I’m going to introduce a full Japanese sentence to give you an idea of the grammatical structure because it’s important to realise from the outset just how much the syntax differs from English. Above all else, the point here is to make you aware of two key concepts:
- Japanese is a language of particles
- Japanese sentences always end with a verb
In English we have dependent prepositions—prepositions that go with verbs. We don’t “apply on a job”, we “apply for a job”; we don’t “sort to the documents”, we “sort through the documents”, and so on. While in some respects Japanese is similar, particles play a far deeper role. In many cases there is no direct translation because particles often denote abstract constructs such as “place of action”, “sentence topic”, or “sentence object”. These particles attach themselves to words, defining that word’s relationship to other words within the sentence to create a coherent structure. Simply put, particles are the building blocks of Japanese grammar.
There are many particles in Japanese and certain particles can have multiple meanings depending on their usage; however, there is a sub-set of particles that are used in just about every sentence. We will look at these first so that we can begin to construct more complex sentences.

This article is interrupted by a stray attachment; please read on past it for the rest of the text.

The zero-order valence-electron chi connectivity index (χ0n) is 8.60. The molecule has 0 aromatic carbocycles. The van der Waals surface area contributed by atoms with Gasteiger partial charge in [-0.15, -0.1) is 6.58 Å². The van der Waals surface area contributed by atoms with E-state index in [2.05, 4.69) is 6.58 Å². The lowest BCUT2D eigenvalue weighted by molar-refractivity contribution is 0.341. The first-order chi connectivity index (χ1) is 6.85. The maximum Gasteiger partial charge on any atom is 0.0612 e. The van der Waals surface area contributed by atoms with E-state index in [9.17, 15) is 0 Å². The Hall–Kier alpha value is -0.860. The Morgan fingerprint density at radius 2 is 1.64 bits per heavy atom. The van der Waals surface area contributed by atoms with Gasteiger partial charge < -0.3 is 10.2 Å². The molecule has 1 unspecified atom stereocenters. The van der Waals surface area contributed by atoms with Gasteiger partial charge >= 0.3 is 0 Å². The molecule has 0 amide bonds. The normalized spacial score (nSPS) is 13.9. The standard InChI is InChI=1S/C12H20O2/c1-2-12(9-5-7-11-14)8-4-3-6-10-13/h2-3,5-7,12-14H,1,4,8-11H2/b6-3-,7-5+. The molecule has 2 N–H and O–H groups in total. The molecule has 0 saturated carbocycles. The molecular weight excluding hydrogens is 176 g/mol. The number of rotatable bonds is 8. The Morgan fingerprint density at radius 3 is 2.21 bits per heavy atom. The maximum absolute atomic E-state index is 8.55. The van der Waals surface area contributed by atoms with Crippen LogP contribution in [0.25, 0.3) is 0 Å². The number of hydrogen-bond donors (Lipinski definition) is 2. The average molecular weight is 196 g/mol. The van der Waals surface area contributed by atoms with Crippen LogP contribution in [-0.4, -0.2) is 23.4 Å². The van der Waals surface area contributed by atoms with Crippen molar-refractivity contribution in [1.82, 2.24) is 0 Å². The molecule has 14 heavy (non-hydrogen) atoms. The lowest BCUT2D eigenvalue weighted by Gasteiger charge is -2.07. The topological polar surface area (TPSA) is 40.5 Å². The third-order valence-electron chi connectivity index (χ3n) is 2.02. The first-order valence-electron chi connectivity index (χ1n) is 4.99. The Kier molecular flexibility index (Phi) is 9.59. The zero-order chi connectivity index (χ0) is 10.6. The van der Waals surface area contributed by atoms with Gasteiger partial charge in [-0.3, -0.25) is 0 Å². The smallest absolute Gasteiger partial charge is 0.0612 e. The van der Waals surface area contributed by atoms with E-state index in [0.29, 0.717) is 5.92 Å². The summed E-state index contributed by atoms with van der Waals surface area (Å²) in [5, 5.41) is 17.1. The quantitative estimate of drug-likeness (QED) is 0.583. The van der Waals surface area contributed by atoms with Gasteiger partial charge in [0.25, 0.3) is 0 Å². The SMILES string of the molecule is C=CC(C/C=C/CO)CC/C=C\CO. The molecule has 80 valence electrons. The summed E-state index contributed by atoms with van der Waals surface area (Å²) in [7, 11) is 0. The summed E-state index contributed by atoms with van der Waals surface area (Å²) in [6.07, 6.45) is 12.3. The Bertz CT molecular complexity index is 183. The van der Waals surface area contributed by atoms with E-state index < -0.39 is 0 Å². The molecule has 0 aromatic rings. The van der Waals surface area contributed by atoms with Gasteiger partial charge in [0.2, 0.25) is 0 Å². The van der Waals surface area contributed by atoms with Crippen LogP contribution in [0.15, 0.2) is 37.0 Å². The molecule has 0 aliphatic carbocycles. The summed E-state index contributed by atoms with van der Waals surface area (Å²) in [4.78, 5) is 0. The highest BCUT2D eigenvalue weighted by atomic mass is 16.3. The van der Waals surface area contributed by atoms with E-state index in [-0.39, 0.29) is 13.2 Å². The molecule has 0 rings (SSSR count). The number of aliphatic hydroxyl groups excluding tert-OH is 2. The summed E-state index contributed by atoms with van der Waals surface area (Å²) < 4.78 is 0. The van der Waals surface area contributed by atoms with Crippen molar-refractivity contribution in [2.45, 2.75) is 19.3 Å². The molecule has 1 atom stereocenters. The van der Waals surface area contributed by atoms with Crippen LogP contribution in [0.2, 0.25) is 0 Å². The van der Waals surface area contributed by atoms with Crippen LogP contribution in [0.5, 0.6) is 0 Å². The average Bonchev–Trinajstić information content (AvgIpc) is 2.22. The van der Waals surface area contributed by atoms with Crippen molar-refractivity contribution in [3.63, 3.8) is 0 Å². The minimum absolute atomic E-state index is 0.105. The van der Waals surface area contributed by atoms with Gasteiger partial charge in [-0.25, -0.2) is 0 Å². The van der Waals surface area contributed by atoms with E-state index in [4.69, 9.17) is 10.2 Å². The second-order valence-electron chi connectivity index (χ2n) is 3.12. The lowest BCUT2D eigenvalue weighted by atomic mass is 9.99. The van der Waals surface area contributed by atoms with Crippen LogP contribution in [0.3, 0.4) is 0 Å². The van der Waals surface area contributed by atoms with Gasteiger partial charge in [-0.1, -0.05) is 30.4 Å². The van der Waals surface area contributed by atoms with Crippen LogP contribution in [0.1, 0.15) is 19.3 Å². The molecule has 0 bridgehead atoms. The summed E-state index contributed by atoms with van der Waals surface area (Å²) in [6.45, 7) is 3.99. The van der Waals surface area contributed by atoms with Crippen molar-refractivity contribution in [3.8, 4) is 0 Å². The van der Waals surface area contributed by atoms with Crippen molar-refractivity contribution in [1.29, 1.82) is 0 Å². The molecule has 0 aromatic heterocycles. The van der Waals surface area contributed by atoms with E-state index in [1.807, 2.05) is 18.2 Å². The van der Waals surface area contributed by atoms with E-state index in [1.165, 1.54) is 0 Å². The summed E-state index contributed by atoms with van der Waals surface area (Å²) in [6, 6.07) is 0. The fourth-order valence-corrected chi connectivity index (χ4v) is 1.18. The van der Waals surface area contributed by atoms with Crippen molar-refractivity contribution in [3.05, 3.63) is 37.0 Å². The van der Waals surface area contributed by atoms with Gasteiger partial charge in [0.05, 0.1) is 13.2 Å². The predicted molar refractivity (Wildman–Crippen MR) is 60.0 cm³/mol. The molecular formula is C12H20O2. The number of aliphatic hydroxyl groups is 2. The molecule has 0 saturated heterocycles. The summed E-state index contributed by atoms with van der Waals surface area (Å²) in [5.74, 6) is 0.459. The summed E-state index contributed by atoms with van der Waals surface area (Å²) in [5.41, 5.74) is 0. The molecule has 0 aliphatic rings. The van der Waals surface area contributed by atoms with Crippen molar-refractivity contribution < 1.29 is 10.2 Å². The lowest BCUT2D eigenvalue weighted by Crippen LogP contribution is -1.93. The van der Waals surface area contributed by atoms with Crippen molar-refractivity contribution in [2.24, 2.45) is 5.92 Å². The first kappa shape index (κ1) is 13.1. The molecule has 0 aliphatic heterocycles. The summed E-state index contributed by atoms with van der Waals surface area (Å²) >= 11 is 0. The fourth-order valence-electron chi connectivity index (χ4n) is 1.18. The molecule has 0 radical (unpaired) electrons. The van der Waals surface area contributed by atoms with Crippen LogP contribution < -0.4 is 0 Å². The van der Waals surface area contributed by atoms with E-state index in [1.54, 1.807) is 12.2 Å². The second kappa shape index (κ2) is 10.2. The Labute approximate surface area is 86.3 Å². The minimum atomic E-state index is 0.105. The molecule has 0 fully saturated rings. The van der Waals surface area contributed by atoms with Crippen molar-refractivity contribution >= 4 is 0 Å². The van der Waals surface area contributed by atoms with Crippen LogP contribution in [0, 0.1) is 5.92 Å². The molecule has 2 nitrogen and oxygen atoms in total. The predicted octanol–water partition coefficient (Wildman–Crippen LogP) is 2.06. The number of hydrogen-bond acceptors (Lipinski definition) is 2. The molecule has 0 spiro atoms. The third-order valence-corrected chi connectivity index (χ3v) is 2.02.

But first, a word on sentence structure. For the time being, you should think of the overall sentence structure in the following manner:
In other words, the topic sits at the front of the sentence, the verb at the end, and the “details” (the what? when? where? with whom?) are sandwiched in between. Take a look at the following example sentence. The particles are coloured orange.
|食べる||【た】べる||to eat (v.)|
|私は 友達の 家で 寿司を 食べました。|
|I ate sushi at a friend’s house.|
At its most basic level the sentence is saying, “I ate”. The fact of where and what you ate are the details, and as you can see these are sandwiched in between the topic and the verb. Note further that every word with the exception of the final verb is followed by a particle which defines the role of that word, e.g. the place of action (where did you eat?), the object (what did you eat?), the possessive (at whose house did you eat?).